4). IR earns 13% through commercial ads. PR hardly earns 2%.

    My relatives are there in Mumbai and I got an opportunity to visit Mumbai and saw the working of Mumbai Suburban train system. Simply superb. Heard about Delhi and Kolkatta’s Metro Trains.

    I can tell you we have not developed such a strong system or Project since Independence. Atleast we should make Lallu Prsad Yadav as our Railway minister who brought IR to this level.

    Khudha Hafiz.


  • Hatim
    Aug 8, 2011 - 12:27AM

    Why do foreign relations have to be dragged into everything published on the Tribune? On another note, PTCL has become much better after privatization and KESC is falling suit. PR should be privatized along with PIA ASAP.


  • Rashid Khan
    Aug 8, 2011 - 10:02AM

    Over the past six decades, the Pakistan Railway has been subjected to constant haemorrhage by a combine of its own employees and corrupt members from the public, they gnawed its innards.
    Every railway employee considered it his birthright to misuse authority and privileges. Thus it was a common sight to see hordes of relatives travelling without tickets any effort to check the malpractice would be considered an affront to the dignity of the railway officials. Several side routes, linking the hinterland to cities such as the Narowal to Lahore line, were frequented by a majority of ticketless travellers who blatantly refused to purchase tickets and on some smaller stations there were wasn’t any staff available to sell tickets at certain hours and passengers requesting tickets were viewed as senile by the very guardians this institution.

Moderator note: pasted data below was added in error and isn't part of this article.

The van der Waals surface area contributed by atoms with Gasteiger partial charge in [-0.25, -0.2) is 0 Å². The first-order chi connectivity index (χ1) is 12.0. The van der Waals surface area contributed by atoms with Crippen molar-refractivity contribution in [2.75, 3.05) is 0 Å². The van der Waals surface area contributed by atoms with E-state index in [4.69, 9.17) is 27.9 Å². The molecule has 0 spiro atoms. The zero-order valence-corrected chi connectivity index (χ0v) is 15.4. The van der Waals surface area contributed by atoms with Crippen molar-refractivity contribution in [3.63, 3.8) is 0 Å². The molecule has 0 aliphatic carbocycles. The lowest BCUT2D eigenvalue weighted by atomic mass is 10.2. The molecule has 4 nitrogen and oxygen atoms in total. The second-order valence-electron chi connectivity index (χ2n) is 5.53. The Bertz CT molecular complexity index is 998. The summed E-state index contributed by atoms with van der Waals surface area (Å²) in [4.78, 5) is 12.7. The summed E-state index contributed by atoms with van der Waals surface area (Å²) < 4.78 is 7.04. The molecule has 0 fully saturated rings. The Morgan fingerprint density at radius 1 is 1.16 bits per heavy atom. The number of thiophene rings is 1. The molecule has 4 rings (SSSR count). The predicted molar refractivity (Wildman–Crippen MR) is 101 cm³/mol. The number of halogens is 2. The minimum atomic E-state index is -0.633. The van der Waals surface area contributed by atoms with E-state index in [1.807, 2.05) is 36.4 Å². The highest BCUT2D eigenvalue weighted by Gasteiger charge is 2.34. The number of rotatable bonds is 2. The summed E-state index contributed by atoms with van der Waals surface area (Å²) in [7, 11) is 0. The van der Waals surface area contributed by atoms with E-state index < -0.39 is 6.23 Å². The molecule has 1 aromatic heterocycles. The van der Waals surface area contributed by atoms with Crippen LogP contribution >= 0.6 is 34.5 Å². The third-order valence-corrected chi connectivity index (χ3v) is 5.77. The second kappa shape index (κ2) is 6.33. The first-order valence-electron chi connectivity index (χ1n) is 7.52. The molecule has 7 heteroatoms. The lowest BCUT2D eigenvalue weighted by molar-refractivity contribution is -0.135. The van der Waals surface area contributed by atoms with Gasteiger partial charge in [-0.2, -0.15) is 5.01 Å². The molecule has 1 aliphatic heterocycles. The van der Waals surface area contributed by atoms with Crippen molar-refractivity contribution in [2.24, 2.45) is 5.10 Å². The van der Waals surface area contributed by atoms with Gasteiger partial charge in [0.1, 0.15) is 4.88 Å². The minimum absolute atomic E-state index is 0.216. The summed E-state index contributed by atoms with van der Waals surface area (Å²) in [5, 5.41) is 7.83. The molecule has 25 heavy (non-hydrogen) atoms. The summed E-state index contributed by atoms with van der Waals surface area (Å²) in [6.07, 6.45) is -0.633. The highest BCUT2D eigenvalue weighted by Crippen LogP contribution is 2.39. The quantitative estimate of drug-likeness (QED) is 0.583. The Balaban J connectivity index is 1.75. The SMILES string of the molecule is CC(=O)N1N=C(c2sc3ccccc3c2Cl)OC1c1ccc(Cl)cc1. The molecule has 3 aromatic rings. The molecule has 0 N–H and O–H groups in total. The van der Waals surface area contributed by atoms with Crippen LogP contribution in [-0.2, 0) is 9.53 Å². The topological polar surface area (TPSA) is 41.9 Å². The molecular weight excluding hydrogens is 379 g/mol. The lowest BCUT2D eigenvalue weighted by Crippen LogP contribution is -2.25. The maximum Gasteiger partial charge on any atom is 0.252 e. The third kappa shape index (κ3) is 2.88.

Many employees took pride in abusing this institution and failed to realise their actions amounted to outright theft and cheating. On retirement, these same employees encroached on railway lands in defiance of legal injunctions resting their claims on humanitarian rights and the years of (dis)service to the organisation.
    Efforts by honest and dedicated officers, a rare breed themselves to rein in corruption and instil accountability and discipline were resisted by strikes and countermanding actions patronised by corrupt superiors in the higher echelons.
    On a grander scale, railway ministers and bureaucrats fixed percentages in all orchestrated railway lands grabs, purchases of stores and equipment and contracts for services.
    The common people who suffer today also had a role in the gradual decline of this institution. They travelled without tickets, whenever at every opportunity and wherever they could get away with it. Mobs intoxicated by their power of numbers targeted property to vent their frustrations. Recount railways engines and tracks damaged by such mobs?


  • raj
    Aug 8, 2011 - 4:21PM


    Great info.

    Please write a blog on Express.

    The senior people at Pakistan Railways need some educationRecommend

  • AnIndian
    Aug 8, 2011 - 8:26PM


    Thanks for the info.

    You see, we are still talking about conventional railways, while China already has the largest hi-speed rail in the world…

    Both, Pakistan and India need to improve efficiency in the railways and take up large scale, cost-efficient modernization…



  • Pritash
    Aug 26, 2011 - 1:08AM

    @ Indian
    The article says ‘It is today the world’s largest railway network running on its own steam’, ON ITS OWN STEAM. It means its operations are self sustained. It does not rely on government to pay for its operations. BTW good analysis on the IR. I liked it.